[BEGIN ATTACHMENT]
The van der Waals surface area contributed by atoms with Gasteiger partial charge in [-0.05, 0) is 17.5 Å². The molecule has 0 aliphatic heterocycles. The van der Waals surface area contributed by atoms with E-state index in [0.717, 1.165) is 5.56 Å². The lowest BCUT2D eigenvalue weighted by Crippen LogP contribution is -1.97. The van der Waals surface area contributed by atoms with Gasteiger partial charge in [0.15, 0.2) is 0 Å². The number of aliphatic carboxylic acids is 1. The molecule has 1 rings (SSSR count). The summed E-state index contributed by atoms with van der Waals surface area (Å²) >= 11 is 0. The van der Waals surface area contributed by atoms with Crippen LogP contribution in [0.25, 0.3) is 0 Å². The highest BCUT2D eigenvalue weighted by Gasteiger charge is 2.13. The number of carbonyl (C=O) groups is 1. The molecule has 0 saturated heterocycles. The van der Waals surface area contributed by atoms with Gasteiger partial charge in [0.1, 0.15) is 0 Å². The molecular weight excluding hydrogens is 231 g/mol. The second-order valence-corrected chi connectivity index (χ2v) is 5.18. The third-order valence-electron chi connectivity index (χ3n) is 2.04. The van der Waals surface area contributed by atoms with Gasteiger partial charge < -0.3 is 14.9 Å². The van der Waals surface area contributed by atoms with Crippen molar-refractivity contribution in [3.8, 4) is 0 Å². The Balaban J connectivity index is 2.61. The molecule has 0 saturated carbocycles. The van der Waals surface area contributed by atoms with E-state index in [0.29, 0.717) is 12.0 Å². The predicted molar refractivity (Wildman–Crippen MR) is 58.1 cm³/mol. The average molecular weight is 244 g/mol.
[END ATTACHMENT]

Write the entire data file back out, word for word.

The van der Waals surface area contributed by atoms with Gasteiger partial charge in [-0.05, 0) is 17.5 Å². The molecule has 0 aliphatic heterocycles. The van der Waals surface area contributed by atoms with E-state index in [0.717, 1.165) is 5.56 Å². The lowest BCUT2D eigenvalue weighted by Crippen LogP contribution is -1.97. The van der Waals surface area contributed by atoms with Gasteiger partial charge in [0.15, 0.2) is 0 Å². The number of aliphatic carboxylic acids is 1. The molecule has 1 rings (SSSR count). The summed E-state index contributed by atoms with van der Waals surface area (Å²) >= 11 is 0. The van der Waals surface area contributed by atoms with Crippen LogP contribution in [0.25, 0.3) is 0 Å². The highest BCUT2D eigenvalue weighted by Gasteiger charge is 2.13. The number of carbonyl (C=O) groups is 1. The molecule has 0 saturated heterocycles. The van der Waals surface area contributed by atoms with Gasteiger partial charge in [0.1, 0.15) is 0 Å². The molecular weight excluding hydrogens is 231 g/mol. The second-order valence-corrected chi connectivity index (χ2v) is 5.18. The third-order valence-electron chi connectivity index (χ3n) is 2.04. The van der Waals surface area contributed by atoms with Gasteiger partial charge < -0.3 is 14.9 Å². The van der Waals surface area contributed by atoms with Crippen molar-refractivity contribution in [3.8, 4) is 0 Å². The Balaban J connectivity index is 2.61. The molecule has 0 saturated carbocycles. The van der Waals surface area contributed by atoms with E-state index in [0.29, 0.717) is 12.0 Å². The predicted molar refractivity (Wildman–Crippen MR) is 58.1 cm³/mol. The average molecular weight is 244 g/mol.